Hysteria also was seen at the time as a female disease caused by the female reproductive organs (Gilbert 53). Females who showed too much emotion (i.e. anger, sexual feelings) were considered hysterical and had to be treated. Females were seen as more prone to this indulgence of emotion because of their organs. Treatment usually meant confinement, which of course is ironic because the women’s insanity can almost be seen as being caused due to already being confined in a patriarchal society (Gilbert 54).

The history of the lovemad woman can be accurately seen through the literature of the time. In early renditions of her, the woman was simply a hysteric who could not deal with the desertion of her lover. An early example of this is seen in Hamlet. Ophelia becomes the lovemad woman; when she is rejected by Hamlet she ultimately goes mad and drowns herself. From there the lovemad woman can be seen in the context of political insurrections. There are numerous stories of women going mad after their lovers leave them in order to fight in the revolutions that occurred in Europe in the nineteenth century. Finally the "new" lovemad woman is seen in authors such as Charlotte Bronte. This lovemad woman is used as an object to lash out against the oppression of the society in which she lived. Authors used this madness as a form of rebellion since women were not able to rebel in any other ways. Mary Wollenstonecraft made lovemadness out to be the product of a male dominated society in her work, Maria. (Small 31). She is just one example of a feminist author who blamed the lovemadness on confinement in society. Though some critics believe that using this type of madness is dehabilitating to women because it just once again stresses the weakness of femininity, this is inaccurate. The new lovemad woman is no longer just a sick woman rejected by her lover. The new lovemad woman is a figure of passion who is confined without the ability to escape, she represents all of womanhood’s inability to be able to speak for themselves during this time period. Woman are imprisoned in their homes, in their social roles, and this madwoman is an attempt to break out of this confinement through insanity. (Small 26).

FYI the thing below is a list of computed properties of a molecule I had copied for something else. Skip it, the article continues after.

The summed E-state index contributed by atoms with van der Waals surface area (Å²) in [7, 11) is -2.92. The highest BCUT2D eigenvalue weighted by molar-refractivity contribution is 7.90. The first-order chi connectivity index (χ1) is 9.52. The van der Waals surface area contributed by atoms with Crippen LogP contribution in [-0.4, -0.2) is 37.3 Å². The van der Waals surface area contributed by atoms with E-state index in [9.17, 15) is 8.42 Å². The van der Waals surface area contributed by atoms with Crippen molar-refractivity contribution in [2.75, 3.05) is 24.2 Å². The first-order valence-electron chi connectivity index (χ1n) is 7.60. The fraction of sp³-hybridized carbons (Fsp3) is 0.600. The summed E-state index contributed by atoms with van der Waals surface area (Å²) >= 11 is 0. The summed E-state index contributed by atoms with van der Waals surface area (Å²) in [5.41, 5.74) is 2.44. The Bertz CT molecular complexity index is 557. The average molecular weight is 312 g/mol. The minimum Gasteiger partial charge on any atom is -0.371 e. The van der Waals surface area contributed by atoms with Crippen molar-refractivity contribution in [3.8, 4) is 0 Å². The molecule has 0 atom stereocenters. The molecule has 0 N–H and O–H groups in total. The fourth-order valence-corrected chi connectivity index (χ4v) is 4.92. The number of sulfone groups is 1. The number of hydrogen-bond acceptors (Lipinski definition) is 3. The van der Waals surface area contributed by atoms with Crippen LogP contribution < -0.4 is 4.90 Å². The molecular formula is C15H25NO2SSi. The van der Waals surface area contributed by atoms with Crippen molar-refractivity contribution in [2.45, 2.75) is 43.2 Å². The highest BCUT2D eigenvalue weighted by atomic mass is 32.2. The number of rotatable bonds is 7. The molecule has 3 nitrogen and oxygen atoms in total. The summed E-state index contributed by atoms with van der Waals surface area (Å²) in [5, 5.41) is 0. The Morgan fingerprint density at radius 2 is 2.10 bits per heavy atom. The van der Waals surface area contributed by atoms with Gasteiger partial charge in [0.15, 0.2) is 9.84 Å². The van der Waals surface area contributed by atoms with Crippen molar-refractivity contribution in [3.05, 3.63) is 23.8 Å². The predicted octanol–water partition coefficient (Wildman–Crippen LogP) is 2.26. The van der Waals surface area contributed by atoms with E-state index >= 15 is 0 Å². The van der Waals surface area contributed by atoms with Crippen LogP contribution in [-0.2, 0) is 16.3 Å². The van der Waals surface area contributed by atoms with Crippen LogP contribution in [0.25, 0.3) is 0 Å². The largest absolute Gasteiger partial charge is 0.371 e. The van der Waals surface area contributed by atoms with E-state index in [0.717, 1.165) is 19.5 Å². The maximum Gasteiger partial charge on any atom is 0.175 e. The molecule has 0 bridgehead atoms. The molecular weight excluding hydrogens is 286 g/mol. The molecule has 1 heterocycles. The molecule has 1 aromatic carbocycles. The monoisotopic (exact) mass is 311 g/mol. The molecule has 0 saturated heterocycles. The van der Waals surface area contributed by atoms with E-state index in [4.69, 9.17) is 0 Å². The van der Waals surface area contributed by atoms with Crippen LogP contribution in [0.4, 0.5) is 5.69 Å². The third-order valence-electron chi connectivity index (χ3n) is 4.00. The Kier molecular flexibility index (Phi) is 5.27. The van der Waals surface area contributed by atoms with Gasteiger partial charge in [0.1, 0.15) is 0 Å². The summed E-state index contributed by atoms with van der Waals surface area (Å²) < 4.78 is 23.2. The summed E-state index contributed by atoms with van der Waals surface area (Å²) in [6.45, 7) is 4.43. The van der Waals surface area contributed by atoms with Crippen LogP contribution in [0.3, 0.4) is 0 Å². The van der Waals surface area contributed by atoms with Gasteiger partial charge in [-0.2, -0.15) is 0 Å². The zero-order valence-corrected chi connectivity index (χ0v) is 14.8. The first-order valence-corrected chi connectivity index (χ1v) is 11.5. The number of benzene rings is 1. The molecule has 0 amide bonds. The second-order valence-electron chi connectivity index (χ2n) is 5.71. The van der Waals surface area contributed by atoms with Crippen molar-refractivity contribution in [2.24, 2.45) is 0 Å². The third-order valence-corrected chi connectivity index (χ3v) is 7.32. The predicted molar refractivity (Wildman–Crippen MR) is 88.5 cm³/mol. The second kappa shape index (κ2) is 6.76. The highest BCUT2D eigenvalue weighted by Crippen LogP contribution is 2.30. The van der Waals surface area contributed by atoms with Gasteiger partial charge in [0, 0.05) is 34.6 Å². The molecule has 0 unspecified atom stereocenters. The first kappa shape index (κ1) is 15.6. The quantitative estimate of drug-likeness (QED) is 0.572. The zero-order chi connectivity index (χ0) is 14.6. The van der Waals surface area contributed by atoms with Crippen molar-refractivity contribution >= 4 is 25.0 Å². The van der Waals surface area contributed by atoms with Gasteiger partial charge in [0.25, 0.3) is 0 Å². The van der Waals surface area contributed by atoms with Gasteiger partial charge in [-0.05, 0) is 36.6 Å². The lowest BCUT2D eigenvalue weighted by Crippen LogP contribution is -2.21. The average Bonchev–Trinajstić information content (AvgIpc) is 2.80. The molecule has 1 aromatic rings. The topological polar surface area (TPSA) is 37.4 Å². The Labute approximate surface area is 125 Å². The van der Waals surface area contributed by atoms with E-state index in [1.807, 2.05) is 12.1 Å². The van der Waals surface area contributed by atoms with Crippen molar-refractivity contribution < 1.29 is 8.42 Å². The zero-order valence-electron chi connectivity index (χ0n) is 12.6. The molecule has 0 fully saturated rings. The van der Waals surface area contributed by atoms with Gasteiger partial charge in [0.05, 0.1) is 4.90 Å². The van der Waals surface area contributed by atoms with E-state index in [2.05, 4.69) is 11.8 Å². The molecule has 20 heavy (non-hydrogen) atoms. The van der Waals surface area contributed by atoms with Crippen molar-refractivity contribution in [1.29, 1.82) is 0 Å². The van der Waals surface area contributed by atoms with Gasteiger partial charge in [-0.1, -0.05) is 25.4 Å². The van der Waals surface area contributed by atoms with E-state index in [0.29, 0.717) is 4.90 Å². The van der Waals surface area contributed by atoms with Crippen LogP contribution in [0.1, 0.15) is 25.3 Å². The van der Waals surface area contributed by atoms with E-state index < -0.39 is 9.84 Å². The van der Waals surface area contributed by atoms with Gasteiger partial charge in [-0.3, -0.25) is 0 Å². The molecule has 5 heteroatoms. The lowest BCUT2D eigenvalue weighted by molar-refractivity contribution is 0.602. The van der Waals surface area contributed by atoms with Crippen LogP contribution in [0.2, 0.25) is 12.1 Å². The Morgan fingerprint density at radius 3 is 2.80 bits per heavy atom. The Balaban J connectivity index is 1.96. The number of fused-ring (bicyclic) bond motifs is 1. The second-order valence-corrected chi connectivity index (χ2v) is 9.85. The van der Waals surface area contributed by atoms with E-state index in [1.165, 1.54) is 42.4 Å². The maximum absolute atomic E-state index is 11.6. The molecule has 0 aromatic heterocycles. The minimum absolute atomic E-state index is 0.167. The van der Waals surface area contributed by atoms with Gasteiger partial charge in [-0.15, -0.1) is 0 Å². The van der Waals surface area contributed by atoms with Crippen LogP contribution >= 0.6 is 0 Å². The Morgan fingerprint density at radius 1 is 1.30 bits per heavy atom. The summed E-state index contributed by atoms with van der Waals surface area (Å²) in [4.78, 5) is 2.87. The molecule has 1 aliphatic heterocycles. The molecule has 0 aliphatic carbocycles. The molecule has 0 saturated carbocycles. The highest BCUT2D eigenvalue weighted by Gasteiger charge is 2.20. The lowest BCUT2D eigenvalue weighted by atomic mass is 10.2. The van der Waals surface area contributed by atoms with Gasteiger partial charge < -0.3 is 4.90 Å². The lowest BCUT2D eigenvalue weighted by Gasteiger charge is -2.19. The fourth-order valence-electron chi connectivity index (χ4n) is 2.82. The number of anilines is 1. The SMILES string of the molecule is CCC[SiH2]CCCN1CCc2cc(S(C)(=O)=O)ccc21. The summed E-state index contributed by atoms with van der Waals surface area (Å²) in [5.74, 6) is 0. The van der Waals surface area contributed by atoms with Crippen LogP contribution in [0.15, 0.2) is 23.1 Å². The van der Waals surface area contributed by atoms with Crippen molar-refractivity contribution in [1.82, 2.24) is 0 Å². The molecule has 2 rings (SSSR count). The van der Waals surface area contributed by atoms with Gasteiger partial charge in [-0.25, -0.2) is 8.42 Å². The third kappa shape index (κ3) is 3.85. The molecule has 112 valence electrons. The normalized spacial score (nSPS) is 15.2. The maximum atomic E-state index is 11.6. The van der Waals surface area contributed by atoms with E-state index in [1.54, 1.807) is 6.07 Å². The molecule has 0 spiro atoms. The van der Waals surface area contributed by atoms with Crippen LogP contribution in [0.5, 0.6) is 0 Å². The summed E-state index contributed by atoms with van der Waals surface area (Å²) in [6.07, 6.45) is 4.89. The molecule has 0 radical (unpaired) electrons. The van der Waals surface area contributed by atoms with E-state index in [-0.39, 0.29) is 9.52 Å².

Works Cited

Gilbert, Sandra, and Susan Gubar. The Madwoman in the Attic: The Woman Writer and the Nineteenth-Century Literary Imagination. New Haven: Yale UP, 1979.
Lee, Elizabeth. "Victorian Theories of Sex and Sexuality." The Victorian Web. 1997. 20 March 2003.
Showalter, Elaine. A Literature of Their Own. Princeton: Princeton UP, 1976.
Small, Helen. Love’s Madness: Medicine, the Novel, and Female Insanity. New York: Oxford UP, 1996.